Los Angeles has an opportunity to reinvent itself by harnessing the collective spirit of Olympics development, climate activism, and Measure W funding. No single project can address all LA's environmental needs, but many diverse projects could provide an opportunity for synergies and to create a new “city feel,” the way palm trees, traffic, and movie-touting billboards do now.
Currently a predominantly concrete channel running through the city, the Los Angeles River has great potential to revitalize Los Angeles's water resources, landscape, and identity. Creating a new vision for the river presents a complex challenge for policymakers, engineers, and urban planners.
When a hurricane comes ashore or a wildfire ignites, most of a community's vulnerability to the disaster is already set. Emergency managers—including FEMA, but also extending to the states and localities that are the first line of defense—could do much more to identify statewide risks and build community resilience long before an event makes headlines.
Summarizes findings of a report in which researchers estimated the percentage of individuals with mental health disorders in Los Angeles County jails who could be diverted from traditional criminal justice processing to community-based care.
The authors update analyses from a 2010 study on firefighters in California and consider the impacts of the 2013 workers' compensation reforms and the economic shocks of the late 2000s on outcomes for firefighters with musculoskeletal disorders.
In this report, the authors present the results of a process and outcome evaluation of a trauma-informed pilot program run by the Colorado Division of Youth Services (DYS) in one of their residential youth facilities.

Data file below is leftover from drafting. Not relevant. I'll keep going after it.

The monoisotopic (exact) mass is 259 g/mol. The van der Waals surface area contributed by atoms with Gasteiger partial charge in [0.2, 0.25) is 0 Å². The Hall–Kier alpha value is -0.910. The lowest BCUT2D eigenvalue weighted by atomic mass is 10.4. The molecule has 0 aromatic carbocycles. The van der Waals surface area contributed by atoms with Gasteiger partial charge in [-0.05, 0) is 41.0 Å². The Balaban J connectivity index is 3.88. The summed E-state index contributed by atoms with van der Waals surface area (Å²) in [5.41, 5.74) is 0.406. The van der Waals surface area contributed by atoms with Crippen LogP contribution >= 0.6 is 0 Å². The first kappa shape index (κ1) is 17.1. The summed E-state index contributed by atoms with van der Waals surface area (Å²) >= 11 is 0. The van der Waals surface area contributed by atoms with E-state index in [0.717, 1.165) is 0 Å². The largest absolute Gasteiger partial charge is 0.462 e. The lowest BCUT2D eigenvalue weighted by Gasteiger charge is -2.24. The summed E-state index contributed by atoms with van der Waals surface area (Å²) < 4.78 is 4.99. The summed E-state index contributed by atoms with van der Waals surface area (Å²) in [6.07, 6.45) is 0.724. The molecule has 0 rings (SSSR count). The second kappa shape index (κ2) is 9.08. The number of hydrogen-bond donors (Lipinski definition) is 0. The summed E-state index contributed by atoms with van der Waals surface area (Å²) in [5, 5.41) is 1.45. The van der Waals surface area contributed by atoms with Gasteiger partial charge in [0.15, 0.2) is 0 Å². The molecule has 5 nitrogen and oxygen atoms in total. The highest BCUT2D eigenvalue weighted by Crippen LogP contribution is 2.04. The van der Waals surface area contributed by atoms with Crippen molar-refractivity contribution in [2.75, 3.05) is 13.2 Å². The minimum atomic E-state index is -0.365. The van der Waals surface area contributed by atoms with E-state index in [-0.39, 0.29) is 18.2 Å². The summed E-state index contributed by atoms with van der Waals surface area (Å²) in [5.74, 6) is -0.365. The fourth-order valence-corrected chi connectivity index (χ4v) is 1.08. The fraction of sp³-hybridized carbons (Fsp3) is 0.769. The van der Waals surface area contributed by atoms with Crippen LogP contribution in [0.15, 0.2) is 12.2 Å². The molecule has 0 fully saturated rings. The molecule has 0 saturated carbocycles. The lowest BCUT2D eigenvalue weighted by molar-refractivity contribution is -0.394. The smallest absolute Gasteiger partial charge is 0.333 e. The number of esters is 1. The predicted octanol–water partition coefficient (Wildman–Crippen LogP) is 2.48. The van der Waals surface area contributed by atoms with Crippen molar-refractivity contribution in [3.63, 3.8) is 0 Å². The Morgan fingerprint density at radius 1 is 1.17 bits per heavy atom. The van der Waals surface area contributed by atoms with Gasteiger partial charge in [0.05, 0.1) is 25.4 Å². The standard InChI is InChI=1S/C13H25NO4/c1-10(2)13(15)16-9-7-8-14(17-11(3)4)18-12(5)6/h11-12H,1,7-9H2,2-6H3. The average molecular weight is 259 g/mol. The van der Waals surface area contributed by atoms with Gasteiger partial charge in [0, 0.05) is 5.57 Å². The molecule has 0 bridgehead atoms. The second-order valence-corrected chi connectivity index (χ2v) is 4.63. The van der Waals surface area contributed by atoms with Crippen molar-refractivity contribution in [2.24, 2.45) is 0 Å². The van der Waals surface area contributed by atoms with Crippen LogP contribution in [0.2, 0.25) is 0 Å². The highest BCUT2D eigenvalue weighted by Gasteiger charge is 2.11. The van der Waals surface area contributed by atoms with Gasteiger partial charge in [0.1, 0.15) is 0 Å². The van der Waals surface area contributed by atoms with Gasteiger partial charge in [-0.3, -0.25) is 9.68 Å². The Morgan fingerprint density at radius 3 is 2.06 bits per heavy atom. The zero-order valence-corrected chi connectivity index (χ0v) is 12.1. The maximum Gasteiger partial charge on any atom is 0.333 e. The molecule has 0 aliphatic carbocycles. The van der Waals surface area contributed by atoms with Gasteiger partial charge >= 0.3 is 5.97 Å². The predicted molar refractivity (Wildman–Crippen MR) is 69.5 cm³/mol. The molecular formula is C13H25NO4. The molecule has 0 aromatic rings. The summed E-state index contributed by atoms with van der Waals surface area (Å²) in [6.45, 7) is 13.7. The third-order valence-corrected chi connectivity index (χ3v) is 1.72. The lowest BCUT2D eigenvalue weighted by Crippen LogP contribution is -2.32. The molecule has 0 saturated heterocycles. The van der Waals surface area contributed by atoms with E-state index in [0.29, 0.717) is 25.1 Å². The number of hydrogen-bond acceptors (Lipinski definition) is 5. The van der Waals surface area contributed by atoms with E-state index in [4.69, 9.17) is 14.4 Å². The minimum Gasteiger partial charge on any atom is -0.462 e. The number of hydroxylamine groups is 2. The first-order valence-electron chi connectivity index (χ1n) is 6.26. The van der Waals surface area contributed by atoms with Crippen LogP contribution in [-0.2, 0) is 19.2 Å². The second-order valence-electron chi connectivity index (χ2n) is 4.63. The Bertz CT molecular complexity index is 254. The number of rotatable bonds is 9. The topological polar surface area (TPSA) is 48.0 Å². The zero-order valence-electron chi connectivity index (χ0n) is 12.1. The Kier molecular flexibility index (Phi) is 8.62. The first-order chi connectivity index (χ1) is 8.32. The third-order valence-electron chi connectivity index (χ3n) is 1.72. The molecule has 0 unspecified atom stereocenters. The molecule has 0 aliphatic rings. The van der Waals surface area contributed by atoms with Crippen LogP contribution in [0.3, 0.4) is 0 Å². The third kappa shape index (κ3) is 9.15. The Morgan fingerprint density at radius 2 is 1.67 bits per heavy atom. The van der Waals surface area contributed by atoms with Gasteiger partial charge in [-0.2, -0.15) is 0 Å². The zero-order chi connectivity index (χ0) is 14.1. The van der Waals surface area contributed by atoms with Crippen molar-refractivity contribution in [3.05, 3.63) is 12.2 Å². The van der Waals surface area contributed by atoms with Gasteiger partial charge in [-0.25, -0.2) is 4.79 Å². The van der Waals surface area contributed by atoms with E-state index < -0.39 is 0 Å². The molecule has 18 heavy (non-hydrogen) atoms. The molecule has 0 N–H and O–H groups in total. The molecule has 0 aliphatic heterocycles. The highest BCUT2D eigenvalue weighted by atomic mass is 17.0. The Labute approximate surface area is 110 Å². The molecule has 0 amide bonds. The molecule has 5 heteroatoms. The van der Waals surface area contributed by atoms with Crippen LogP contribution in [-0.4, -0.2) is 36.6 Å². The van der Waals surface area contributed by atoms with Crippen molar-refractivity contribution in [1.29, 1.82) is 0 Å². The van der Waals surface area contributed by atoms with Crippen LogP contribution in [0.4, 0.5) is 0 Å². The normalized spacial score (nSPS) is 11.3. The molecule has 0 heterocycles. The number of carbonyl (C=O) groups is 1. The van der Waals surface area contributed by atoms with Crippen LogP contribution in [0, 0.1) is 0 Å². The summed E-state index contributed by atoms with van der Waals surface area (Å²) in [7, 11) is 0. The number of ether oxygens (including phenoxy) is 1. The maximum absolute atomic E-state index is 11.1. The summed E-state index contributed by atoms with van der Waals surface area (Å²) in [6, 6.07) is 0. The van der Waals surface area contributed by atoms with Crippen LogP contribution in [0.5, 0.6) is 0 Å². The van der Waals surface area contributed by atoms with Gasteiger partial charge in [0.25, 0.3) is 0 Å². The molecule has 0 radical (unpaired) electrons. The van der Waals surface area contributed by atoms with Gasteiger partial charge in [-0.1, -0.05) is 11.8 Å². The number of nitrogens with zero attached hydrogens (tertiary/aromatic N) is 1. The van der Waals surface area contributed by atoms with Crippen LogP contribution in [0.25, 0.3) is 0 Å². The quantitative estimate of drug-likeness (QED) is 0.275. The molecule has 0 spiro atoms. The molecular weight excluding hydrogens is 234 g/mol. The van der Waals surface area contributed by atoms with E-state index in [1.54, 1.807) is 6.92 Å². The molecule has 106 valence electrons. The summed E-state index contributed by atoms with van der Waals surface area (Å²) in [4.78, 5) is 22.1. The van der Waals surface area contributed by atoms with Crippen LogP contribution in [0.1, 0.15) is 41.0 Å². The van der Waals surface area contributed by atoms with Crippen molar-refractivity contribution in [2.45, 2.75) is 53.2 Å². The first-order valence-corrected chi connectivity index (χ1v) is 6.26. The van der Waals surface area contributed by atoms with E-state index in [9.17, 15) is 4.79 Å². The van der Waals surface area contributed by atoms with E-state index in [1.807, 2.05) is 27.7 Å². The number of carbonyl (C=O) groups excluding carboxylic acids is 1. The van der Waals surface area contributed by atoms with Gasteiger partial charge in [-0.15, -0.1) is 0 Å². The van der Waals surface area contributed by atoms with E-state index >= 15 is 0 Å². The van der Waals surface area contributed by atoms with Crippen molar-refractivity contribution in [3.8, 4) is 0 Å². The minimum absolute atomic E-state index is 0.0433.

California faces shortages in water supply amidst droughts, wildfires, and other natural disasters worsened by climate change. Taking a systems thinking approach, in particular applying a systems framework, is essential to addressing complex problems for the sustainability of water resources that affect individuals, communities, and broader populations.
By 2030, California hospitals will be required by law to remain operational after a major earthquake. How much might it cost to reach compliance by the deadline? And can hospitals afford this estimated spending?
This report offers further findings from the evaluation of the Senate Bill (SB) 1041 reforms to the California Work Opportunity and Responsibility to Kids program, with a focus on ongoing implementation of SB 1041 and updates on participant outcomes.
In this report, the authors present results describing early learning outcomes of children from three kindergarten classes who were eligible to participate in The Big Lift, a preschool-third-grade initiative that aims to boost reading proficiency.
More than 3,300 people in the mental health population of the Los Angeles County Jail are appropriate candidates for diversion into programs where they would receive community-based clinical services rather than incarceration.
In June 2019, more than 5,500 people in Los Angeles County jails were in mental health housing units and/or were taking psychotropic medications. Based on legal and clinical factors, 61 percent of these individuals were likely eligible for release into community-based treatment.
Culver City seeks to reimagine mobility, shifting from cars to other transit modes. A RAND team helped the city develop an implementation plan using decision making under deep uncertainty (DMDU) methods embedded in a participatory "shadow" process.
This study draws from an evaluation of how older adults are served by California's public mental health delivery system, and a review of state planning documents and academic literature, to describe gaps and deficiencies in the workforce that serves older adults.